What do you remember most about the Bunun family house? How is it different from the Truku family house?
I had no idea that the Bunun family house was disposable! It is very hard for us accustomed to modern life to imagine that you may have to abandon your house due to the changes in the living environment, farmland, hunting ground, or taboo. After all, it is not easy to own a house nowadays. Also, when I saw the newly built stone slab house amidst the modern buildings on flat land, visually, it was very impactful.
I don’t know all that much about the Truku family house, but the materials used were mostly bamboo, wood, and sogon grass. The Bunun community is based on the clan with friends and relatives living nearby, but the Truku is based on our own family, which is what I understood from my grandmother when she described the place her father used to live in.
What have you learned from the past three days?
From oral knowledge to physical practice, the actual experience has become part of my life and I got to know the Bunun so much better. I sensed how changes in the environment encouraged the fluidity of culture. In the language of shapes, the culture was possibly a circle in the past but a triangle in the present, but potentially a square in the next generation, but the core value stays consistent. The experience of getting up close and personal to nature is very valuable, and I encourage my friends and future generations to be more engaged with nature. Just like Katu said, we are an island country, but we are afraid of the ocean and forests, which is not normal. Now we have the opportunity to reestablish the connection, and that is very valuable.
For people who want to learn about indigenous cultures, where can they begin?
I started from the school club, getting to know different people in the urban environment that we are familiar with, and through them was my opportunity to start engaging with the indigenous communities. Slowly you will find your way. It could begin with general activities, indigenous community tourism, or sports; even taking part in an archery event is nice.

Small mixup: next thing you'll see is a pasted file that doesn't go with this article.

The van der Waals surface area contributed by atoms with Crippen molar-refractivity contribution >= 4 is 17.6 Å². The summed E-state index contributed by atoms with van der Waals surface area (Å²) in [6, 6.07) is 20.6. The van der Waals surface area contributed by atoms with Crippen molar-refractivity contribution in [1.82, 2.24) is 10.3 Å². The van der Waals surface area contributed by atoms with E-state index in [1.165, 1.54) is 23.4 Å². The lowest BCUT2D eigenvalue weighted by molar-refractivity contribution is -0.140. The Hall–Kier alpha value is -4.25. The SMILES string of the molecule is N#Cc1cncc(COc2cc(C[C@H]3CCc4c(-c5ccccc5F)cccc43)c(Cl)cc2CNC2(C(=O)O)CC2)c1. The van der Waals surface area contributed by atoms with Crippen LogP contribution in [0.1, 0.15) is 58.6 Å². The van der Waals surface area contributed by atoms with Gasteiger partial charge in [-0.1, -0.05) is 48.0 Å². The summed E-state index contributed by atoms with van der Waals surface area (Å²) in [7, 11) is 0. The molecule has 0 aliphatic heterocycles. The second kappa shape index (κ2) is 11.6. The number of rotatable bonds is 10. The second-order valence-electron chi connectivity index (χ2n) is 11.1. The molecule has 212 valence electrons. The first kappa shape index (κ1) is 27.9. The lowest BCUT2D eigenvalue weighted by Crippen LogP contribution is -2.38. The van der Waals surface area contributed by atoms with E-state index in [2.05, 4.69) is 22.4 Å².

Stepping outside of your comfort zone could lead to pressure, and that is completely normal. You may feel like you’re not ready, but just take that first step and you’ll find yourself ready. Just like when I was producing my music album, I also felt that my Truku language was nowhere near fluent. But just like min Bunun, it’s all part of the process. You are better today than you were yesterday, and that is enough. Just taking that step is one step further than the previous second.
Watching the scenery along the way, changing from buildings and roads to deep forests and gravel paths difficult to drive on, it’s like going into a time tunnel, a journey traveling from the modern age to prehistoric culture unraveling. The ritual to announce our entry to the mountain means leaving everything that makes you and entering Laipunuk humbly. Being told that the base is just 200 meters up was a big relief to me since I had originally anticipated a climb of 2 to 3 hours all geared up. On our way up, we saw the remains of stone slab family houses everywhere, all relatively well-preserved, and that was a very good start for me for I am keenly attracted to historic relics. We stopped every now and then to hear the culture and stories of this forest. One time, we stopped in front of a red fence, which was the result of the struggle and conflict between the Bunun and the Forestry Bureau, and I think this is just one story among the many in Taiwan. From conservation areas being demarcated in the past to co-management with indigenous communities nowadays, I am optimistic that the people on this island will understand each other even better in the future.